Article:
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The Ballad of Dorothy Wordsworth
The Ballad of Dorothy Wordsworth
Ordinarily presented as a self-effacing virgin or sacrificial saint, Dorothy Wordsworth was a talented writer and exceptional woman.
She was William Wordsworth's inspiration, aide and most valued reader and traded in a conventional life to share in his world of words. In her journals, Dorothy kept a record of their idyllic life together. The tale that unfolds through her brief, lyrical entries reveals a strange, intangible love between brother and sister, culminating in Dorothy's dramatic collapse on the day of William's wedding. In her beautifully told biography, Frances Wilson brings Dorothy to life in all her complexity. From the restrained prose of Dorothy's journals, she uncovers the rich emotional life of a woman who suffered the jealousies of a discarded mistress - and eventually insanity.
126mm x 195mm paperback
“On Monday, 4th October, my Brother William was married to Mary Hutchinson. . . . William had parted from me upstairs. I gave him the wedding ring – with how deep a blessing! I took it from my forefinger where I had worn it the whole of the night before – he slipped it again onto my finger & blessed me fervently.”
These words were written by Dorothy Wordsworth in her journal on the day of her brother’s marriage. She had worn her brother’s wedding ring throughout the night and he, symbolically, replaced it on her finger as though he were marrying his sister. Is this simply an act of brotherly love or does it suggest a more intense relationship?
Dorothy and William had been, and continued to be the closest of companions throughout their lives. Her mother had died when she was a small child and her father had sent her away immediately to live with distant relatives. She did not see her brother again till they were both grown up and from that time onwards they remained the very closest of companions.
Dorothy never married. Biographers have generally written of her as a background figure, someone of little personality overshadowed by the giant figures of her brother and of Coleridge and the other writers who surrounded her.
She was barely more than a servant or companion, someone who cared for Wordsworth and walked behind him on his long walks as he paced out his poetry, writing down the words that fell from his lips.
Her Journals show that she was a sensitive and meticulous observer of nature with a water-colourist’s sensitivity to the detail and character of the world about her. It was Dorothy who first wrote of the daffodils at Gowbarrow Park on Ullswater. She saw that the flowers among the mossy stones at the lakeside “tossed and reeled and danced and seemed as if they verily laughed with the wind,” but it was William who took her words and shaped them into one of the most popular poems in the language.
And friends wrote of her as being wild and vivacious, a lively and intelligent woman who drew the admiration of Coleridge and caused the ever-excitable Thomas de Quincy to call her “the very wildest person . . . I have known.”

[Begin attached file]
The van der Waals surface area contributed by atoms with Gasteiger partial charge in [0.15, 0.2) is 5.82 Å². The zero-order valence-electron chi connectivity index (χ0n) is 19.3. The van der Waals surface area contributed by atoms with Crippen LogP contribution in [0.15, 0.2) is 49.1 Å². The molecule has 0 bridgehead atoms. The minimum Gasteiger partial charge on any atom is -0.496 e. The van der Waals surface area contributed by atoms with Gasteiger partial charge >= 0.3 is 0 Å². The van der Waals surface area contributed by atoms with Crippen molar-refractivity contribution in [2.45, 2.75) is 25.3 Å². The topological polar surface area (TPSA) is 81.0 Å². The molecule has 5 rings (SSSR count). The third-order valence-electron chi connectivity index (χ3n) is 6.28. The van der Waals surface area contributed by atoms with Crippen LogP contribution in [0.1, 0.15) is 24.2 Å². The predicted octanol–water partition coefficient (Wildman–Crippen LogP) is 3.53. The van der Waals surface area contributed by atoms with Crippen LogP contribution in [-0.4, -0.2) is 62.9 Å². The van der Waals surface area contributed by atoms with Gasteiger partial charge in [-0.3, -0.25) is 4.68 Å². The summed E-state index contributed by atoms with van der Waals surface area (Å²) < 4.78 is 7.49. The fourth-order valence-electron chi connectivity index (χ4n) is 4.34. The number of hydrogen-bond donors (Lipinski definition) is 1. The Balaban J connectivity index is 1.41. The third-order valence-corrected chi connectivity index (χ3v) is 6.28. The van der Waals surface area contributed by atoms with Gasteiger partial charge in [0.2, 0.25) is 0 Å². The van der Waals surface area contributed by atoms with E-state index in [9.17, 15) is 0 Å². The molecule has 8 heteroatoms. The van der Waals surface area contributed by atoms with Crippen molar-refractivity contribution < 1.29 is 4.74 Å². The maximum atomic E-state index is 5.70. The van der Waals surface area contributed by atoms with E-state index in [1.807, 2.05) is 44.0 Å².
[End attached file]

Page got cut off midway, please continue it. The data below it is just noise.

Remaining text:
This doesn’t sound like the dumpy – she was under five feet tall – silent woman who is remembered for her delicate nature writing.
Dorothy lost all her teeth before she was thirty, lost her sanity in middle age and became feeble-minded, sitting in a chair and repeating meaningless phrases and making animal noises.
There remains the relationship at the centre of her life. She wrote Wordsworth’s love-letters to his French mistress, Annette Vallon, and she and William had such an intense sympathy with each other that they would “share” illnesses. Both suffered severely from headaches and bowel complaints and Dorothy’s journals wearisomely recount how the ailments seemed to be constantly tossed back and forth between them, each alternatively and sympathetically sharing their suffering.
The companionship seems to have been one of a deep, mutual interdependence, as close as the shared identity of twins.
When she heard that the marriage vows had been made, Dorothy “threw myself on the bed where I lay in stillness, neither hearing or seeing anything”. When William and his new bride, Dorothy’s friend, Mary Hutchinson, returned from church that October morning, Dorothy madly rushed down and “met my beloved William and fell upon his bosom”. And it was Dorothy who accompanied William over the threshold of the house where they waited for Mary to join them.
Frances Wilson’s book asks us to look again at Dorothy Wordsworth’s Journals. For years they have been regarded as the fine writing of a talented woman, the work of someone who was a sensitive observer of nature, but who seemed to be of a quiet and unobtrusive personality.
Frances Wilson’s close reading of the Journals forces us to look at them again, to experience the disjointed day by day commentary of this passionate and intelligent woman from her own point of view rather than treat her as an adjunct to her brother. The effect is to transform the Journals, to make us appreciate far more fully the intensity of experience that underlies them and to read them with a new and deeper pleasure and understanding.
Frances Wilson has thrown down a challenge to the literary establishment. She asks us to radically re-assess one of the central figures of the Romantic Movement.
Needless to say, her book is written with the verve and panache of someone who is thrilled by her discovery of a “new” writer.
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